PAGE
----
Article by John Wihbey:  “Since the Progressive Era, ideas about the benefits of government openness — crystallized by Justice Brandeis’s famous phrase about the disinfectant qualities of “sunlight” — have steadily grown more popular and prevalent. Post-Watergate reforms further embodied these ideas. Now, notions of “open government” and dramatically heightened levels of transparency have taken hold as zero-cost digital dissemination has become a reality. Many have advocated switching the “default” of government institutions so information and data are no longer available just “on demand” but rather are publicized as a matter of course in usable digital form.
As academic researchers point out, we don’t yet have a great deal of long-term, valid data for many of the experiments in this area to weigh civic outcomes and the overall advance of democracy. Anecdotally, though, it seems that more problems — from potholes to corruption — are being surfaced, enabling greater accountability. This “new fuel” of data also creates opportunities for businesses and organizations; and so-called “Big Data” projects frequently rely on large government datasets, as do “news apps.”
But are there other logical limits to open government in the digital age? If so, what are the rationales for these limits? And what are the latest academic insights in this area?
Most open-records laws, including the federal Freedom of Information Act, still provide exceptions that allow public institutions to guard information that might interfere with pending legal proceedings or jeopardize national security. In addition, the internal decision-making and deliberation processes of government agencies as well as documents related to personnel matters are frequently off limits. These exceptions remain largely untouched in the digital age (notwithstanding extralegal actions by WikiLeaks and Edward Snowden, or confidential sources who disclose things to the press). At a practical level, experts say that the functioning of FOIA laws is still uneven, and some states continue to threaten rollbacks.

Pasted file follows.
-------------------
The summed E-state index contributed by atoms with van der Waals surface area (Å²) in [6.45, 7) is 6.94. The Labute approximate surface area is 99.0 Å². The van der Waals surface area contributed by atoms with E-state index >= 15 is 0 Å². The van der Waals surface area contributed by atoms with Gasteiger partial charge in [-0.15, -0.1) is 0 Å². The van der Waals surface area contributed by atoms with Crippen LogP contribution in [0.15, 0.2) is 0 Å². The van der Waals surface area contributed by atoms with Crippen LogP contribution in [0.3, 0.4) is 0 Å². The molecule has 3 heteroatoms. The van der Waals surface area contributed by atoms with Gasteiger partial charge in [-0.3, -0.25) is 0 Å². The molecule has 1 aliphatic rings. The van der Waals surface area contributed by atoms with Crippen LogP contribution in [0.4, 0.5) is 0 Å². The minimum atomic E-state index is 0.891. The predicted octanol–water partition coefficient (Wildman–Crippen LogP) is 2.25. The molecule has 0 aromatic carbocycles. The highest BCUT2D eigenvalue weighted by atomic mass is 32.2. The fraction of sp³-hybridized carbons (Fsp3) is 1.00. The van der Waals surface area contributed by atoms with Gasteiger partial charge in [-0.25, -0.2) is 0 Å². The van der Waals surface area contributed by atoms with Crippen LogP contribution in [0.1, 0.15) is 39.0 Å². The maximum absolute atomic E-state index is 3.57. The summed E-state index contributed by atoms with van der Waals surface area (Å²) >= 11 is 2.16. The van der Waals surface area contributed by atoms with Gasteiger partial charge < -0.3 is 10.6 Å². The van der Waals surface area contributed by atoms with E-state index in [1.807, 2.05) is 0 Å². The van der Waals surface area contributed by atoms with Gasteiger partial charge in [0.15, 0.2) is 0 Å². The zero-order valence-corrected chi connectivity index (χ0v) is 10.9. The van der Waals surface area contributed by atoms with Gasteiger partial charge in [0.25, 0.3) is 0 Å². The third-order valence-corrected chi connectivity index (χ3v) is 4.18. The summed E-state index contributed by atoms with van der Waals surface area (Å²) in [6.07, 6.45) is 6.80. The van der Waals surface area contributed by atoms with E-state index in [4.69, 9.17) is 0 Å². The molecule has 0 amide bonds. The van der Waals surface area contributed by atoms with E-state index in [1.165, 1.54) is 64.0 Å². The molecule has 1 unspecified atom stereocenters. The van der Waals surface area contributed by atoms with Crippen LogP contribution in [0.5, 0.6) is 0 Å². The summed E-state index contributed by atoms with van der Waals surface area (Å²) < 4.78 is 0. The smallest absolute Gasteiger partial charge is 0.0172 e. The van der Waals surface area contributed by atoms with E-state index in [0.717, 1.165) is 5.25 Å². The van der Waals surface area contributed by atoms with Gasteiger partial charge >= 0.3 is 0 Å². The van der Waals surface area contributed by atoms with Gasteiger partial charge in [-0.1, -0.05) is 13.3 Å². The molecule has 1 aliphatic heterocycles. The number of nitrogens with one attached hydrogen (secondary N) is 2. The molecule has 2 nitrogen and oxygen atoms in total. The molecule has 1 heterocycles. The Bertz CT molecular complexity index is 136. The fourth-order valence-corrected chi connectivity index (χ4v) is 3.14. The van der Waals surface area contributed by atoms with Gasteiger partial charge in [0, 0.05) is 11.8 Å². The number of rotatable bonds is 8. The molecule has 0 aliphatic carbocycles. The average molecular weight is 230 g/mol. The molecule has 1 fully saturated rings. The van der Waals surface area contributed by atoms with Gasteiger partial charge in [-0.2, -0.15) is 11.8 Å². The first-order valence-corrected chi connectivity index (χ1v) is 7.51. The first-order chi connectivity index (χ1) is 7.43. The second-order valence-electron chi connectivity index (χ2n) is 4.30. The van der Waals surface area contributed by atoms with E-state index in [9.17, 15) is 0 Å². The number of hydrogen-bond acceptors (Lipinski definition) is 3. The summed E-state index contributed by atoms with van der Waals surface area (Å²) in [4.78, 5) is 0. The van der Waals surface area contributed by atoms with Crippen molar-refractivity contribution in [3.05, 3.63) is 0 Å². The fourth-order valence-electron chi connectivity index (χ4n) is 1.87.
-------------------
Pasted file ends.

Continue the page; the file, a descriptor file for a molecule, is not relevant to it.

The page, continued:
Limits of transparency?
A key moment in the rethinking of openness came in 2009, when Harvard University legal scholar Lawrence Lessig published an essay in The New Republic titled “Against Transparency.” In it, Lessig — a well-known advocate for greater access to information and knowledge of many kinds — warned that transparency in and of itself could lead to diminished trust in government and must be tied to policies that can also rebuild public confidence in democratic institutions.
In recent years, more political groups have begun leveraging open records laws as a kind of tool to go after opponents, a phenomenon that has even touched the public university community, which is typically subject to disclosure laws….

Privacy and openness
If there is a tension between transparency and public trust, there is also an uneasy balance between government accountability and privacy. A 2013 paper in the American Review of Public Administration, “Public Pay Disclosure in State Government: An Ethical Analysis,” examines a standard question of disclosure faced in every state: How much should even low-level public servants be subject to personal scrutiny about their salaries? The researchers, James S. Bowman and Kelly A. Stevens of Florida State University, evaluate issues of transparency based on three competing values: rules (justice or fairness), results (what does the greatest good), and virtue (promoting integrity.)…”

Open Government and Its Constraints